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What is the name of the part, often seen on BMX bicycles, that allows an additional rider on the back the bike? It appears to be a set of relatively short but thick poles that go on either side of the axle of the rear wheel so a passenger can stand on it and—holding onto the shoulders of the driver—can be transported with minimal effort.

What is that part called?

  • 1
    I believe the correct term is "homie haulers" which is what they do get used for quite often. – Deleted User Jun 26 '17 at 15:12
  • You thought pegs were for other people to ride on? Do you live in a cave? – Kolob Canyon Oct 24 '17 at 15:47
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They are called Pegs.

Pegs are mainly used by BMX riders to help perform various tricks.

Flatland trick (standing with all of his weight on one peg, not damaging anything): enter image description here

Grinding a wall on the rear peg (imagine the forces when the rider jumps on the wall, still: no damage to the hub but of course to the peg and the wall): enter image description here

Images from Wikimedia Commons

  • 10
    Yes, that's what they are called. They aren't meant for another person to stand on. – Kibbee Sep 7 '11 at 1:28
  • +1 for Kibbee's comment, specifically they are NOT designed for someone to stand on. They are designed for trick riding (grinds, etc.) – rally25rs Sep 7 '11 at 13:51
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    Yes, but probably 4x as many are used for the second rider as are used for doing tricks. – Daniel R Hicks Sep 7 '11 at 18:28
  • That really isn't true, at least outside of grade school. And it really does damage your bike. Not at all recommended. – zenbike Sep 8 '11 at 18:48
  • It does not damage your bike at all. Read my comment to your answer. – erik Feb 18 '14 at 11:23
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They are called pegs. Designed for tricks, in a BMX park or Flatland style. And they are not meant for another person to stand on.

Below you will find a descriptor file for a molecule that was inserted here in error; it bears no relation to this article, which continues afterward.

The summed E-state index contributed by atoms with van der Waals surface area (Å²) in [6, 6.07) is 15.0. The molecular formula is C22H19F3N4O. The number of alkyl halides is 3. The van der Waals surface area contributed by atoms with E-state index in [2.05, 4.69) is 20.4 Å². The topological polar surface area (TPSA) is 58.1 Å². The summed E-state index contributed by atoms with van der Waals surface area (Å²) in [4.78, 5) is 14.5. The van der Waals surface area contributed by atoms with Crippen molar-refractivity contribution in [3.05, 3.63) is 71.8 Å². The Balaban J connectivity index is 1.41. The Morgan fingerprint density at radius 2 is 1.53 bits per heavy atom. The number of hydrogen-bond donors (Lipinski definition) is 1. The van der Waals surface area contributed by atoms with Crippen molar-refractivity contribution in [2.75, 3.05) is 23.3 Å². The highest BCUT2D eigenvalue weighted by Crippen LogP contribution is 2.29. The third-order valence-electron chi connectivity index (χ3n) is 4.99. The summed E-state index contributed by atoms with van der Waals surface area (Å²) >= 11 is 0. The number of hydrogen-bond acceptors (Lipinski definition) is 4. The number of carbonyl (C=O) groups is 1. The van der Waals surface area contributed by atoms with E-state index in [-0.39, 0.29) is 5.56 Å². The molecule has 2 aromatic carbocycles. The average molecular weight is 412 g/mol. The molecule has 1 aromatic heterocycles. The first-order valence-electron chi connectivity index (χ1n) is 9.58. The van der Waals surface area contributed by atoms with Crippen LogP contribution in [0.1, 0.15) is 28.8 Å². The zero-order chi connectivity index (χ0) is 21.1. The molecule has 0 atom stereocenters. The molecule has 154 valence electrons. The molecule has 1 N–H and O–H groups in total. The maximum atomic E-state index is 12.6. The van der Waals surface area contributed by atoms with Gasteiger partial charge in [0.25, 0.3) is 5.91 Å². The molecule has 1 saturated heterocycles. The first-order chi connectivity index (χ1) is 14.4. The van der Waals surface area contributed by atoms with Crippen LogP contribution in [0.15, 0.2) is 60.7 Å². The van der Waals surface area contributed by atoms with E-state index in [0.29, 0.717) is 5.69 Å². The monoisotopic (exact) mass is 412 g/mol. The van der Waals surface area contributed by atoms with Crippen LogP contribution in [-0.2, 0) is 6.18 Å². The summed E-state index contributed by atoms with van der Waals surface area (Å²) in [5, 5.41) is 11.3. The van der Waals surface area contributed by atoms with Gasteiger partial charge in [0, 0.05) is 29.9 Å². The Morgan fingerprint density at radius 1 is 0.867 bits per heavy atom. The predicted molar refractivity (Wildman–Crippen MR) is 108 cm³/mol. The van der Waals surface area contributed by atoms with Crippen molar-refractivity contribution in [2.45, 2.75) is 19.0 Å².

Quite the opposite. It is dangerous to ride a second person in that manner. And you risk damage to the hub of the bike, since the axle can bend or break.

  • 3
    -1. You probably wont damage to the hub of the bike, since the axle will not bend or break from a person standing still on the pegs. Have you ever seen a BMX rider jumping on a rail or the coping of a halfpipe? I think that is much more power (impulse). It is the weight of the rider + the bike + the drop on the rail (metal to metal). Not a soft shoe stepping carefully on the pegs. Flatlanders are standing all the time on their pegs! – erik Feb 18 '14 at 11:17
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    Ah, your experience is from 1995, that explains your opinion. :-) Today nobody uses 14mm axles but 10mm. And the axles don’t break. The material properties have improved. – erik Feb 27 '14 at 8:27
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    @Erik, I have been working in bike shops as a mechanic since 1992 to current. Most of our bikes in the shop, as of today are 14mm axles, at least on the rear. The front is more of a choice. The front axle isn't 10mm, it's 3/8" or 9.5mm. And the material properties of cro-moly and high carbon steel haven't changed, but thanks for your condescension. – zenbike Feb 27 '14 at 18:18
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    Btw. most of the BMX riders aren’t pros, and neither are they paid. Please, visit a skate park and watch the riders. Or watch some flatland BMX riders, standing all the time on one or two pegs. But if you put axle pegs on city bikes, then that would be dangerous, of course. Did you mean that? – erik Feb 27 '14 at 21:49
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    When I was a lad, I had pegs on the rear axle that I regularly used to double mates all over town with. Over a period of about four years, almost every school day, I had someone on the back for the trip home from school, doing all kinds of crazy and stupid things. I NEVER had a problem with damage to the axle or hub of the rear wheel. – Adam Oct 20 '15 at 23:16

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